So the error lies in either the broker, the platform, or whatever because the protective stop should have been in place PRIOR to price trading there.

Exactly. So why should the broker pay.
Could be a platform problem, could be a data provider problem, could be as Addchild says, you have chosen a platform where the stop loss orders are client side rather than server side.
As you don't include any details of your platform, broker, data provider; who knows.

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  #6 (permalink)
Legendary Market Wizard
Cleveland Ohio/United States
 
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Sorry for your loss.

Back in the old, old days of pit trading, I used to argue and get price adjustments sometimes when things went wrong (for example, I missed limit order fill). But it was always a fight.

But with the electronic markets, you are out of luck. I'm sure in one of the many lengthy disclaimers you probably accepted but did not read when you opened you account (seriously, does anyone read those?), you accepted full responsibility for anything that happens.

It sucks, but I look at it as a cost of doing business.

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  #7 (permalink)
Leeds UK
 
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addchild View Post
You might consider a platform that has server side infrastructure to handle your oco orders.


This is the key "learning point", to the extent that there is one. Realistically, you won't be able to remedy the problem this time. It's about trying to avoiding similar/worse issues, as much as possible, going forward.

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  #8 (permalink)
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Tymbeline View Post
This is the key "learning point", to the extent that there is one. Realistically, you won't be able to remedy the problem this time. It's about trying to avoiding similar/worse issues, as much as possible, going forward.

Okay, I might have a silly question here, but since I don't know what it is I've to ask, what does it mean to have a server side infrastructure platform?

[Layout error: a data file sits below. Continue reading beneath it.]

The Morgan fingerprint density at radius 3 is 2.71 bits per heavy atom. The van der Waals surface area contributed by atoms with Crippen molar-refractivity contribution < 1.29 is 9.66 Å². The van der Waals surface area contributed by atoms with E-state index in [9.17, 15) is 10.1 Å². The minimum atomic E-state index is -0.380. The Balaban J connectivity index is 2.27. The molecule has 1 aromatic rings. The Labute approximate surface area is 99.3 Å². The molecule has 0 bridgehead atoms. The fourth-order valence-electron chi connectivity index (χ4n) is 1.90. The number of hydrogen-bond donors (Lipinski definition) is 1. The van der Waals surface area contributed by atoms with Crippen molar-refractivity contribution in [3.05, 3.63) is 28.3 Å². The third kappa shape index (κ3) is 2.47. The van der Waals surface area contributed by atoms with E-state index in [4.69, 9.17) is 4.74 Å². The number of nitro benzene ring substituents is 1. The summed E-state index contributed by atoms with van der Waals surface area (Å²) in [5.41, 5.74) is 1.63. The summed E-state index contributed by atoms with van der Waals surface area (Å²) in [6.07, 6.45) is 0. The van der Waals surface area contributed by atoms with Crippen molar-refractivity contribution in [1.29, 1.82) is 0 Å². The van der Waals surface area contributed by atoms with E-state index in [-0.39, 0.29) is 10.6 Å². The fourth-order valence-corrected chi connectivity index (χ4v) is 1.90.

Do you mean it to have somehow directly connected to exchange servers? (Basically lease line?)
Or do you mean something else?
Also, can you tell me name of any platform/broker that provides this?
I'm sorry if its silly but I'm just trying to learn what that actually means in this case

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  #9 (permalink)
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LastDino View Post
Okay, I might have a silly question here, but since I don't know what it is I've to ask, what does it mean to have a server side infrastructure platform?
Do you mean it to have somehow directly connected to exchange servers? (Basically lease line?)
Or do you mean something else?
Also, can you tell me name of any platform/broker that provides this?
I'm sorry if its silly but I'm just trying to learn what that actually means in this case

It means that OCO orders ("Order Cancels Order" = having both a stop and a target, and if one is hit, the other is cancelled) are held on your trading service's server instead of sitting on your PC.

If there is an issue with your computer or your platform or your internet connection, the server-side OCO will still be executed, because it doesn't depend on your local machine.

Many (probably most) trading platforms support this, if the trade service provides it. ("Trade service" would be a data network, such as CQG or Rithmic, which connects the trader, the broker and the exchange and routes the orders. You'd have to check if yours supports this.)

Access is via normal internet, and "servers" do not mean exchange servers. It's just that the OCO is "server side," not local.

Bob.

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  #10 (permalink)
Mumbai, India
 
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bobwest View Post
It means that OCO orders ("Order Cancels Order" = having both a stop and a target, and if one is hit, the other is cancelled) are held on your trading service's server instead of sitting on your PC.

If there is an issue with your computer or your platform or your internet connection, the server-side OCO will still be executed, because it doesn't depend on your local machine.

Many (probably most) trading platforms support this, if the trade service provides it. ("Trade service" would be a data network, such as CQG or Rithmic, which connects the trader, the broker and the exchange and routes the orders. You'd have to check if yours supports this.)

Access is via normal internet, and "servers" do not mean exchange servers. It's just that the OCO is "server side," not local.

Bob.

Understood, thank you! I'll remember to check this with my broker. I learned lot of things today